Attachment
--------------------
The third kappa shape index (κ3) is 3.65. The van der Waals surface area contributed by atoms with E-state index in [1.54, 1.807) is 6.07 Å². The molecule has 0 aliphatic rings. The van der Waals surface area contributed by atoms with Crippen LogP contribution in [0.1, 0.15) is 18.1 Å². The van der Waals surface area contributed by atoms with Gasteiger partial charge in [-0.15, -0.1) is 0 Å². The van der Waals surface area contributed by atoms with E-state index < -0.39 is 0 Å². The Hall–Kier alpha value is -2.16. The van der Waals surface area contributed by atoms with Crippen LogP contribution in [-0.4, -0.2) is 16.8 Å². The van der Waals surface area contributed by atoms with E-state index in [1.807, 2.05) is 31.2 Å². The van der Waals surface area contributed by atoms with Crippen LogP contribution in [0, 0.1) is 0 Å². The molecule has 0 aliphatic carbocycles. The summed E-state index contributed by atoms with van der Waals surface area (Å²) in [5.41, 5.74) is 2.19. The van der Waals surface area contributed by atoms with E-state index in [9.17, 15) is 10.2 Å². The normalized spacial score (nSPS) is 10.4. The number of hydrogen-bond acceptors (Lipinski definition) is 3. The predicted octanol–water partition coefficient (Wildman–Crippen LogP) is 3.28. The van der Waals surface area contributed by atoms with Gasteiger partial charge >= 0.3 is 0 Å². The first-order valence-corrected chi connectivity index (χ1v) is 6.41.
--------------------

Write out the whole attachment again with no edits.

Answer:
The third kappa shape index (κ3) is 3.65. The van der Waals surface area contributed by atoms with E-state index in [1.54, 1.807) is 6.07 Å². The molecule has 0 aliphatic rings. The van der Waals surface area contributed by atoms with Crippen LogP contribution in [0.1, 0.15) is 18.1 Å². The van der Waals surface area contributed by atoms with Gasteiger partial charge in [-0.15, -0.1) is 0 Å². The van der Waals surface area contributed by atoms with E-state index < -0.39 is 0 Å². The Hall–Kier alpha value is -2.16. The van der Waals surface area contributed by atoms with Crippen LogP contribution in [-0.4, -0.2) is 16.8 Å². The van der Waals surface area contributed by atoms with E-state index in [1.807, 2.05) is 31.2 Å². The van der Waals surface area contributed by atoms with Crippen LogP contribution in [0, 0.1) is 0 Å². The molecule has 0 aliphatic carbocycles. The summed E-state index contributed by atoms with van der Waals surface area (Å²) in [5.41, 5.74) is 2.19. The van der Waals surface area contributed by atoms with E-state index in [9.17, 15) is 10.2 Å². The normalized spacial score (nSPS) is 10.4. The number of hydrogen-bond acceptors (Lipinski definition) is 3. The predicted octanol–water partition coefficient (Wildman–Crippen LogP) is 3.28. The van der Waals surface area contributed by atoms with Gasteiger partial charge >= 0.3 is 0 Å². The first-order valence-corrected chi connectivity index (χ1v) is 6.41.